A Thousand Pieces
He tells me.
And I listen.
I don’t want to hear the words but they hurtle towards me. My throat is tight, my cries teetering on the brink of escape; pushing their way up and up, edging towards a liberating holler I feel the need to release. My tears will have their time but that time is not now. I tighten the curl of my fingers around my glass. If he looks closely he might see my fingertips drain of colour. But even if he does I know he won’t notice. Not anymore. There’s been something on his mind for a while. And it’s not me.
I look at him and for a moment I see the face I’ve trusted a thousand times; the eyes that used to see the same dream as me. But now a glassy stare looks beyond as he lights up another smoke; the second one within as many minutes. The tip blazes a dirty amber as it burns, his hard-edged mouth ruched to a grimace I hardly recognise. He releases a plume of smoke that leaves him shrouded. The cloud dissipates soon enough but the vacuum between us remains. I look at him again. I’m staring now, goading him to look at me. He doesn’t. I don’t think he can.
And then, from I’m not sure where, I find words. They tumble from my mouth, unplanned and clumsy, catching with a croak as I clear my throat. I tell him straight. Look at me, I say again and again. And although his head doesn’t move - the same head that’s rested on the same pillow as mine each night since before I can remember - his eyes shift to the side. And in that moment, just for that fleeting moment, we’re looking at each other like we’ve looked at each other a thousand times before. My eyes prickle and I want to reach forwards, claw him back. But as I ride the urge, I remember what he’s just said. Sharp words tether our ties. And although he’s sitting there – within reach, right in front of me, I know. He’s already gone.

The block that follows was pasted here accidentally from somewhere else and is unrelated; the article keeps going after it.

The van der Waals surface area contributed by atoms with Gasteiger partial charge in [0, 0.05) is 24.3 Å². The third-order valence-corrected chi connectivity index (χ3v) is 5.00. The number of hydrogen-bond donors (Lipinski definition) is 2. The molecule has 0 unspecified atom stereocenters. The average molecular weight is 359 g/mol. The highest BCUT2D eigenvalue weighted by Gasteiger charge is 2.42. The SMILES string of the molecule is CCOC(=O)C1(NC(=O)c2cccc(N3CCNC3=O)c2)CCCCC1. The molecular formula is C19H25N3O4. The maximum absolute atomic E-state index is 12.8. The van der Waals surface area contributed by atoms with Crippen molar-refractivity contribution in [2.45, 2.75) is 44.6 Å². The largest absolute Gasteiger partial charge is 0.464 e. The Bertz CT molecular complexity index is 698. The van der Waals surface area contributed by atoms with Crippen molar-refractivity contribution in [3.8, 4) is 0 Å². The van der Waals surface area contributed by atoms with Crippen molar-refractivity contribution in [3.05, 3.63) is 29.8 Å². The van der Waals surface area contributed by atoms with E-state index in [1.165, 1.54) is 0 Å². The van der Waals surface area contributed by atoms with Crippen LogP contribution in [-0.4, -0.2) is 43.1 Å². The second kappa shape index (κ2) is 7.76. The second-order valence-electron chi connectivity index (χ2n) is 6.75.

The glass slips from my hand, shattering on the concrete patio. I hear it before I see. I look down at the thousand pieces scattered around my feet. He shakes his head and it’s me apologising. His voice contrasts against the memory of kind whispers long departed. He’ll clear up he insists and I watch as he disappears, to return with the broom. The shards give their last shimmer in the late sun before he pushes them aside. No trace remains except the silence that’s still between us. He stops and leans on the broom and I’m expecting him to speak. I stare at the floor, waiting for what seems like some time.
What will you do, he asks. I’ll be fine, I reply.
Annelise is a writer from the UK. As well as working on her first novel she writes short stories and flash fiction. She has most recently been published online at RMR Audio Art Journal, Spelk Fiction and 101 words. She was the winner of the TSS 500 flash competition in October 2015.